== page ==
Republicans and the White House resumed debt ceiling talks on Friday evening after frustrated GOP negotiators hit pause for much of the day.
Emerging from the meeting in the Capitol, which lasted roughly an hour and a half, Rep. Garret Graves (R-La.), the lead GOP negotiator, said the group had a “candid discussion.”
“At the direction of the Speaker of the House we reengaged, had a very, very candid discussion talking about where we are, talking about where things need to be, what’s reasonable and acceptable, and that’s basically what’s going on right now,” Graves told reporters.
“This wasn’t a negotiation tonight,” he later said when asked if the two sides were coming any closer. “This was a candid discussion about realistic numbers, a realistic path forward and something that truly changes the trajectory of this country’s spending and debt problem.”
White House senior adviser Steve Ricchetti told reporters “we’re gonna keep working tonight” when leaving the Capitol.
But a key Republican negotiator is not confident about coming to an agreement this weekend, which Speaker Kevin McCarthy (R-Calif.) has said has to happen to allow legislation to pass through the House and Senate by June 1, the day Treasury Secretary Janet Yellen said the U.S. could default by.
Entering the Friday night meeting, Rep. Patrick McHenry (R-N.C.) said he was “not at all” confident that there would be a framework for a debt limit deal by this weekend. Asked if the evening talks had helped increase his confidence, he said “no.”
Talks resumed between White House officials and GOP negotiators Friday night after an hours-long pause that went into effect earlier in the day. Friday morning, Graves emerged from a meeting saying that the White House was being “unreasonable.”
McCarthy arrived at the Capitol shortly after and also pointed the finger at the White House.
“Yesterday I really felt we were at the location where I could see the path. The White House is just — look, we can’t be spending more money next year. We have to spend less than we spent the year before. It’s pretty easy,” he said.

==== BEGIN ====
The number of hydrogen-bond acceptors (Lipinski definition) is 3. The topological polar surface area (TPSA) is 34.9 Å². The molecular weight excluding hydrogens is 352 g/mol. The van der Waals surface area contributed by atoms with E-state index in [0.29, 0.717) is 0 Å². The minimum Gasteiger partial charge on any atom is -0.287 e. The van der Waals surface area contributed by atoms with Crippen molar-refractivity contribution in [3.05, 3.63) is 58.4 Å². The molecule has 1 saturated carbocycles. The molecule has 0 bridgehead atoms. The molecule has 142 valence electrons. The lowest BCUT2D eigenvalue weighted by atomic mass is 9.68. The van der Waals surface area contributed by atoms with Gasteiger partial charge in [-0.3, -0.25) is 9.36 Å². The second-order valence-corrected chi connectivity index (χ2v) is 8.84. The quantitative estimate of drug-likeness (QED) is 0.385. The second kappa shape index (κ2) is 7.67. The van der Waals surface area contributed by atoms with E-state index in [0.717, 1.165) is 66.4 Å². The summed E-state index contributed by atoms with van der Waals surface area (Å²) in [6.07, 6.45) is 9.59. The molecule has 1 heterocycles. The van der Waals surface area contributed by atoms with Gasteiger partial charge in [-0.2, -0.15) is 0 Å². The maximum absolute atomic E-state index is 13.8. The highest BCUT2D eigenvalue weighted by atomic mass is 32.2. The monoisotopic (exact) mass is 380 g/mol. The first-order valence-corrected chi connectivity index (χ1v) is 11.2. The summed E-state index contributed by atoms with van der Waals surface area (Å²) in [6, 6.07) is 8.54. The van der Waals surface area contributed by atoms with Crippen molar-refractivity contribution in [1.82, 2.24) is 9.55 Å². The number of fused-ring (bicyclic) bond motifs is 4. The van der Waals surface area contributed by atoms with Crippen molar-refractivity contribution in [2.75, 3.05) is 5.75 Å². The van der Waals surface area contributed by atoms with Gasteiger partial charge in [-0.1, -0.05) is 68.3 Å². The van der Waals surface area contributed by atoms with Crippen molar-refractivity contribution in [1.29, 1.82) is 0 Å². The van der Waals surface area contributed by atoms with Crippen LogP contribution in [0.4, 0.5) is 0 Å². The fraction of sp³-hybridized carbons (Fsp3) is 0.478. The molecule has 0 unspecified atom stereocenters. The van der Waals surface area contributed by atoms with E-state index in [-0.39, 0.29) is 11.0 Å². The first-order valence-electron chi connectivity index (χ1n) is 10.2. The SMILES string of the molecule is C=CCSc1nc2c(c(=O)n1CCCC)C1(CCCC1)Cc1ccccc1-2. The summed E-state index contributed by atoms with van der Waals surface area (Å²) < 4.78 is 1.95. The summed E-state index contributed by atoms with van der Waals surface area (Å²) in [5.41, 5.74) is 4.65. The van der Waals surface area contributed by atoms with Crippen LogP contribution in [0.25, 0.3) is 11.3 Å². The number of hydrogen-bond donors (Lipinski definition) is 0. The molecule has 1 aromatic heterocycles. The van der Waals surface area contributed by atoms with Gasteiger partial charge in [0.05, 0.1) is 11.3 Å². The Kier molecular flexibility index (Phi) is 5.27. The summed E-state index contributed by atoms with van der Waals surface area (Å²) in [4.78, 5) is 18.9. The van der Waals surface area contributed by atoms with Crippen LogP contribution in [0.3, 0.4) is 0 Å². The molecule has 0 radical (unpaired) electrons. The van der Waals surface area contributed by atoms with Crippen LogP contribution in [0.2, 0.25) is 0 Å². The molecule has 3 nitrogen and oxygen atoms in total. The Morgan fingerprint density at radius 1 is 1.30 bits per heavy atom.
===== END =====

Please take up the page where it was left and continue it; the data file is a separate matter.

But hours later, the Speaker announced on Fox Business that talks were resuming.
“Just now, we are back in the room. We’ll be back in the room tonight,” he said.
“But it is frustrating if they want to come in the room and think we’re going to spend more money next year than the year we did this year,” McCarthy said. “That’s not right and that’s not going to happen.
As McCarthy appeared on the cable network shortly after 6 p.m., the two chief White House negotiators, Ricchetti and Office of Management and Budget Director Shalanda Young, entered the negotiating room along with McHenry.
Young and Ricchetti would not comment walking into the meeting.
“At the Speaker’s request we’re going back in and we’re gonna keep talking,” McHenry said in the Capitol.
McCarthy’s statements on Fox Business and to reporters earlier in the day pointed to spending levels being a key point of contention.
Republicans seek to cap overall discretionary spending at fiscal year 2022 levels while allowing for 1 percent growth per year for 10 years. Congress passed an omnibus funding bill for fiscal year 2023 in December.
But the White House has been messaging hard against that. A memo from the White House released this week said that if the topline discretionary number is set at that level, and if Republicans hold firm on commitments to not cut defense spending or the budget for the Department of Veterans Affairs and Homeland Security, other programs would be slashed by 30 percent.
The back-and-forth comes a day after both McCarthy and the White House had expressed optimism about how negotiations were progressing.
Updated at 8:21 p.m.